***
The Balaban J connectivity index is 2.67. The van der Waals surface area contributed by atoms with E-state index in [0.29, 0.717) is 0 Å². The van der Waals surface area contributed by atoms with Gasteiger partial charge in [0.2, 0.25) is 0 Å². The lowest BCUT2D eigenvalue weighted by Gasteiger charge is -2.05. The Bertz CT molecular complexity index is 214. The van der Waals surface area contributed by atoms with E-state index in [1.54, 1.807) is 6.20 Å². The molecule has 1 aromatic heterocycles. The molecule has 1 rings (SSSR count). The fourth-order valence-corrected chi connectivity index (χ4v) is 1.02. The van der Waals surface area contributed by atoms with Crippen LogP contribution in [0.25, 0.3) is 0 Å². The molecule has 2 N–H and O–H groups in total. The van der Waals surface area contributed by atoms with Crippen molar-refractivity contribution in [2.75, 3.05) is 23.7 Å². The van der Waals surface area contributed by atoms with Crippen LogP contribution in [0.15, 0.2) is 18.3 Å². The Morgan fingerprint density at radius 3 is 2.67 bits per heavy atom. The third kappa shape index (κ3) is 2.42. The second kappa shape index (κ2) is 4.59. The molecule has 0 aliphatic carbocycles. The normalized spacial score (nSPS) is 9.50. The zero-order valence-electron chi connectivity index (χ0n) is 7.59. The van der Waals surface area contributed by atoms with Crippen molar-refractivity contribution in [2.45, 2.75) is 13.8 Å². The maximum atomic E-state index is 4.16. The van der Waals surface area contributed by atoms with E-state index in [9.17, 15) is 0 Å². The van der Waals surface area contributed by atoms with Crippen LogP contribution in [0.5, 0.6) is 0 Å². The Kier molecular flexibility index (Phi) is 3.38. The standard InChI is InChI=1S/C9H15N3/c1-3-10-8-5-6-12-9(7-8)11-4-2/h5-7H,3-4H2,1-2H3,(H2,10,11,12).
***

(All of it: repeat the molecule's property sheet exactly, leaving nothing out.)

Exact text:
The Balaban J connectivity index is 2.67. The van der Waals surface area contributed by atoms with E-state index in [0.29, 0.717) is 0 Å². The van der Waals surface area contributed by atoms with Gasteiger partial charge in [0.2, 0.25) is 0 Å². The lowest BCUT2D eigenvalue weighted by Gasteiger charge is -2.05. The Bertz CT molecular complexity index is 214. The van der Waals surface area contributed by atoms with E-state index in [1.54, 1.807) is 6.20 Å². The molecule has 1 aromatic heterocycles. The molecule has 1 rings (SSSR count). The fourth-order valence-corrected chi connectivity index (χ4v) is 1.02. The van der Waals surface area contributed by atoms with Crippen LogP contribution in [0.25, 0.3) is 0 Å². The molecule has 2 N–H and O–H groups in total. The van der Waals surface area contributed by atoms with Crippen molar-refractivity contribution in [2.75, 3.05) is 23.7 Å². The van der Waals surface area contributed by atoms with Crippen LogP contribution in [0.15, 0.2) is 18.3 Å². The Morgan fingerprint density at radius 3 is 2.67 bits per heavy atom. The third kappa shape index (κ3) is 2.42. The second kappa shape index (κ2) is 4.59. The molecule has 0 aliphatic carbocycles. The normalized spacial score (nSPS) is 9.50. The zero-order valence-electron chi connectivity index (χ0n) is 7.59. The van der Waals surface area contributed by atoms with Crippen molar-refractivity contribution in [2.45, 2.75) is 13.8 Å². The maximum atomic E-state index is 4.16. The van der Waals surface area contributed by atoms with E-state index in [9.17, 15) is 0 Å². The van der Waals surface area contributed by atoms with Crippen LogP contribution in [0.5, 0.6) is 0 Å². The Kier molecular flexibility index (Phi) is 3.38. The standard InChI is InChI=1S/C9H15N3/c1-3-10-8-5-6-12-9(7-8)11-4-2/h5-7H,3-4H2,1-2H3,(H2,10,11,12).